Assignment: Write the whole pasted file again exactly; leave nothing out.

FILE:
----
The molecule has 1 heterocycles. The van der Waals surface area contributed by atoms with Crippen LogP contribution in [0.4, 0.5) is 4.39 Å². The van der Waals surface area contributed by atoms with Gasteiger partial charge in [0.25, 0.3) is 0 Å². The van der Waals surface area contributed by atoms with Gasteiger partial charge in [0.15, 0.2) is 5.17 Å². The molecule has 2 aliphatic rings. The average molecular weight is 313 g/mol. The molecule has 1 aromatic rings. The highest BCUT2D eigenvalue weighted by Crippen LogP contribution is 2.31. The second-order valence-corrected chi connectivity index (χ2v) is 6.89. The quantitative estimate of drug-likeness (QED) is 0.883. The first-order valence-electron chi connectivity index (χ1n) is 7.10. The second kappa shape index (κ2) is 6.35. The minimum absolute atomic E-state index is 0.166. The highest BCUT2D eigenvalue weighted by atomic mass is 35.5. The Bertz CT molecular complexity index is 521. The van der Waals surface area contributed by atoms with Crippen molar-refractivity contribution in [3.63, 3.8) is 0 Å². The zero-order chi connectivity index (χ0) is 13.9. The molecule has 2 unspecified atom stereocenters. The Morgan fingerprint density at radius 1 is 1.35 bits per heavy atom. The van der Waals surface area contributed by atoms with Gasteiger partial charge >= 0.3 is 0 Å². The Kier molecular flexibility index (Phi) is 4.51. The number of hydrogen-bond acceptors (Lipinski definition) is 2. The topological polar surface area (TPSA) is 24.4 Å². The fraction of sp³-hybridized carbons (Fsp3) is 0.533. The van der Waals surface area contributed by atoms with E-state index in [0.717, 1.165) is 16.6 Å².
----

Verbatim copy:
The molecule has 1 heterocycles. The van der Waals surface area contributed by atoms with Crippen LogP contribution in [0.4, 0.5) is 4.39 Å². The van der Waals surface area contributed by atoms with Gasteiger partial charge in [0.25, 0.3) is 0 Å². The van der Waals surface area contributed by atoms with Gasteiger partial charge in [0.15, 0.2) is 5.17 Å². The molecule has 2 aliphatic rings. The average molecular weight is 313 g/mol. The molecule has 1 aromatic rings. The highest BCUT2D eigenvalue weighted by Crippen LogP contribution is 2.31. The second-order valence-corrected chi connectivity index (χ2v) is 6.89. The quantitative estimate of drug-likeness (QED) is 0.883. The first-order valence-electron chi connectivity index (χ1n) is 7.10. The second kappa shape index (κ2) is 6.35. The minimum absolute atomic E-state index is 0.166. The highest BCUT2D eigenvalue weighted by atomic mass is 35.5. The Bertz CT molecular complexity index is 521. The van der Waals surface area contributed by atoms with Crippen molar-refractivity contribution in [3.63, 3.8) is 0 Å². The zero-order chi connectivity index (χ0) is 13.9. The molecule has 2 unspecified atom stereocenters. The Morgan fingerprint density at radius 1 is 1.35 bits per heavy atom. The van der Waals surface area contributed by atoms with Gasteiger partial charge >= 0.3 is 0 Å². The Kier molecular flexibility index (Phi) is 4.51. The number of hydrogen-bond acceptors (Lipinski definition) is 2. The topological polar surface area (TPSA) is 24.4 Å². The fraction of sp³-hybridized carbons (Fsp3) is 0.533. The van der Waals surface area contributed by atoms with E-state index in [0.717, 1.165) is 16.6 Å².